I’ve talked about my fitness journey here and there before, but I’ve never really put it all in one place. It’s not all that riveting, minus the exercise addiction part, but I do want to share my journey with you, because fitness is such an important part of my life now. My relationship with fitness has evolved a lot over time. I spent most of my life hating exercise, but about two years ago, I fell completely in love with it. Now, I cannot imagine my life without it. My relationship with fitness went from nonexistent to half-assed to misinformed to unhealthy to unsure to comfortable to confident. I’ve had a big mindset shift about it very recently, and I feel better about exercise than ever before.
Let’s start from the beginning. I was never the kid who liked to be active. I always preferred to sit inside and read. I hated walks. Hated sports. Hated going outside at all. Hated getting off my butt. LOATHED P.E. I was always the worst at it. And four square during recess? You didn’t want me on your team. Academics were my strong suit.
When I was in first grade, I started Irish dancing. It quickly took over my life. I lived for curly wigs, socks glued to my legs, and cardboard dresses. I danced for hours every day of the week and went to competitions on weekends. Not to toot my own horn, but I was pretty damn good. Long story short, I got to the highest level in competitions fairly quickly, and then I got bored. I ended my Irish dancing career at the end of third grade, at which point, I turned to sports.
I played volleyball and basketball at school in fourth and fifth grade. Was good at volleyball, sucked at basketball. I continued to play volleyball until my Senior year of high school for school teams, and played on club teams from sixth grade up until my Junior year. Volleyball and school were my entire life, and most of my pre-college memories are related to volleyball.
I never thought of volleyball as “fitness.” It was just something I did, because you’re supposed to play a sport in high school…right?! That was my form of exercise, whether I realized it or not. The reason why I liked volleyball, though, was because it wasn’t really exercise. At least, not with my coaches. There were a few seasons where we did have to actually get in shape, but that wasn’t the norm. I hated coaches who actually made us do conditioning. Volleyball was mostly just standing around in line waiting for your turn to hit the ball, which was a total of maybe five minutes of actual movement over the span of two and a half hours of practice. It was probably realistically more than that, but that’s what it felt like. I mean, we did run the track, we did some conditioning, we squatted for hours, we had tournaments from 6 A.M. to 10 P.M. 2 days in a row, practice every day, and so on.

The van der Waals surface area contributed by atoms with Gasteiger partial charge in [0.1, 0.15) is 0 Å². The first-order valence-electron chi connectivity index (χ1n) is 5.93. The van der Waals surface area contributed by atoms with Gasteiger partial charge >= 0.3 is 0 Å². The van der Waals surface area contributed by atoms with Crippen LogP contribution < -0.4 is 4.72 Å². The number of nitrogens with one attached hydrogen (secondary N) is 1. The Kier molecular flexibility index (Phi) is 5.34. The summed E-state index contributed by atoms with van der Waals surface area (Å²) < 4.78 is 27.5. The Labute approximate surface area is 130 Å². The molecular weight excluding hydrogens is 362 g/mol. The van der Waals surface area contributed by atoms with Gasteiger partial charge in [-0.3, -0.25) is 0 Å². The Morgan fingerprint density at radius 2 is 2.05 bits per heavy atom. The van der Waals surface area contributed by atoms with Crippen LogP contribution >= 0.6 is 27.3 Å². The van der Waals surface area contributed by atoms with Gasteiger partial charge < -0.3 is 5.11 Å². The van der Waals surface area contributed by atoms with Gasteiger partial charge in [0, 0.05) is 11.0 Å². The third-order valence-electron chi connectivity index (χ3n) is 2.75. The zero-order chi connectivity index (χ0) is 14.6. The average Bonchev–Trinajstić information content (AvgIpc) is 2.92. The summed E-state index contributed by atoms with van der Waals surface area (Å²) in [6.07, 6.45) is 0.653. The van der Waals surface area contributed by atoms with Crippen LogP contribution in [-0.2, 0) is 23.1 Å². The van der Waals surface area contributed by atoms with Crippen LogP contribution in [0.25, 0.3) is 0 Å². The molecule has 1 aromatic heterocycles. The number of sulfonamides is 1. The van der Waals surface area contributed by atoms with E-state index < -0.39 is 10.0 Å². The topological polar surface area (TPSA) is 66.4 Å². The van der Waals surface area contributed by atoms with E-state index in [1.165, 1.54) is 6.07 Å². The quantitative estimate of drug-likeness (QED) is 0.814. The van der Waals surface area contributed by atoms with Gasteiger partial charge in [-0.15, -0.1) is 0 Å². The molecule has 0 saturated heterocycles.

Anyways, for me, exercising never went beyond volleyball in high school. As my volleyball career ended, I kind of just didn’t do anything to replace it. I had off seasons for the first time in my life when I was a junior and senior, but I didn’t change anything. I just had way more free time. I knew other girls my age were actually going to the gym, but that seemed like a completely foreign concept and unnecessary activity to me. First of all, I had it in my head that I hated “working out.” “Working out” was much different to me than a sport. Second of all, why the hell would I pay for a gym membership?! Third, I wouldn’t know what to do at the gym, anyways. Fourth, I didn’t really have any motivation to go. I wasn’t worried about my weight, and I was lazy. I didn’t care about any other potential health benefits, and I liked having extra time for school. I thought it was weird that girls were going to the gym. Like, isn’t that something we only have to deal with when we are 25? Or only if we have a weight problem?